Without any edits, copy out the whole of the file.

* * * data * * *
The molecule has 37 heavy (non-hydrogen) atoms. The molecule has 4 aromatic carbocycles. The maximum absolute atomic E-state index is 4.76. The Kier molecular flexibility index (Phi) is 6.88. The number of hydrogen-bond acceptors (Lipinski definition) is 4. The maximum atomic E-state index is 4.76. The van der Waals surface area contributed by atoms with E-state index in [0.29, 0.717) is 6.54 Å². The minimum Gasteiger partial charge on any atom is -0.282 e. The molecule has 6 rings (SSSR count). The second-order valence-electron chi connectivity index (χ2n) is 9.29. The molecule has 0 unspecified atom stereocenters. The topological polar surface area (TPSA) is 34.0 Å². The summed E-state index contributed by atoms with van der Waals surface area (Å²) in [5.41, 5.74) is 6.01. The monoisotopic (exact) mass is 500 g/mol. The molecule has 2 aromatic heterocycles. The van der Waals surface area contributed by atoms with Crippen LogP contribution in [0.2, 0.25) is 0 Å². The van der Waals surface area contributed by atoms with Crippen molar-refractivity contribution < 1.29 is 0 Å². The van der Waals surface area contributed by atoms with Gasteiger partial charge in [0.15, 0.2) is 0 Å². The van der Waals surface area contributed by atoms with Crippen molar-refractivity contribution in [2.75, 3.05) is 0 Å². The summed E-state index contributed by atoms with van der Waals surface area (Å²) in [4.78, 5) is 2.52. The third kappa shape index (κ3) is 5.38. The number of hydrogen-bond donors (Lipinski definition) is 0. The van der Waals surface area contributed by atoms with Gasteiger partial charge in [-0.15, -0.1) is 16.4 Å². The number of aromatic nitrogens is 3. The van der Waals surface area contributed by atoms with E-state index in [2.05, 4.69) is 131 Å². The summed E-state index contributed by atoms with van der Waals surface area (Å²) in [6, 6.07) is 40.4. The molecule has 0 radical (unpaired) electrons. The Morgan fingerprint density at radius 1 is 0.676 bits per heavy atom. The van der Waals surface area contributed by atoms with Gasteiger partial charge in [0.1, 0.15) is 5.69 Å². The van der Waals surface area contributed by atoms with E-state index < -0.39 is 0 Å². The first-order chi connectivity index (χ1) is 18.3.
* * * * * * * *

The molecule has 37 heavy (non-hydrogen) atoms. The molecule has 4 aromatic carbocycles. The maximum absolute atomic E-state index is 4.76. The Kier molecular flexibility index (Phi) is 6.88. The number of hydrogen-bond acceptors (Lipinski definition) is 4. The maximum atomic E-state index is 4.76. The van der Waals surface area contributed by atoms with E-state index in [0.29, 0.717) is 6.54 Å². The minimum Gasteiger partial charge on any atom is -0.282 e. The molecule has 6 rings (SSSR count). The second-order valence-electron chi connectivity index (χ2n) is 9.29. The molecule has 0 unspecified atom stereocenters. The topological polar surface area (TPSA) is 34.0 Å². The summed E-state index contributed by atoms with van der Waals surface area (Å²) in [5.41, 5.74) is 6.01. The monoisotopic (exact) mass is 500 g/mol. The molecule has 2 aromatic heterocycles. The van der Waals surface area contributed by atoms with Crippen LogP contribution in [0.2, 0.25) is 0 Å². The van der Waals surface area contributed by atoms with Crippen molar-refractivity contribution < 1.29 is 0 Å². The van der Waals surface area contributed by atoms with Gasteiger partial charge in [0.15, 0.2) is 0 Å². The van der Waals surface area contributed by atoms with Crippen molar-refractivity contribution in [2.75, 3.05) is 0 Å². The summed E-state index contributed by atoms with van der Waals surface area (Å²) in [4.78, 5) is 2.52. The third kappa shape index (κ3) is 5.38. The number of hydrogen-bond donors (Lipinski definition) is 0. The van der Waals surface area contributed by atoms with Gasteiger partial charge in [-0.15, -0.1) is 16.4 Å². The number of aromatic nitrogens is 3. The van der Waals surface area contributed by atoms with E-state index in [2.05, 4.69) is 131 Å². The summed E-state index contributed by atoms with van der Waals surface area (Å²) in [6, 6.07) is 40.4. The molecule has 0 radical (unpaired) electrons. The Morgan fingerprint density at radius 1 is 0.676 bits per heavy atom. The van der Waals surface area contributed by atoms with Gasteiger partial charge in [0.1, 0.15) is 5.69 Å². The van der Waals surface area contributed by atoms with E-state index < -0.39 is 0 Å². The first-order chi connectivity index (χ1) is 18.3.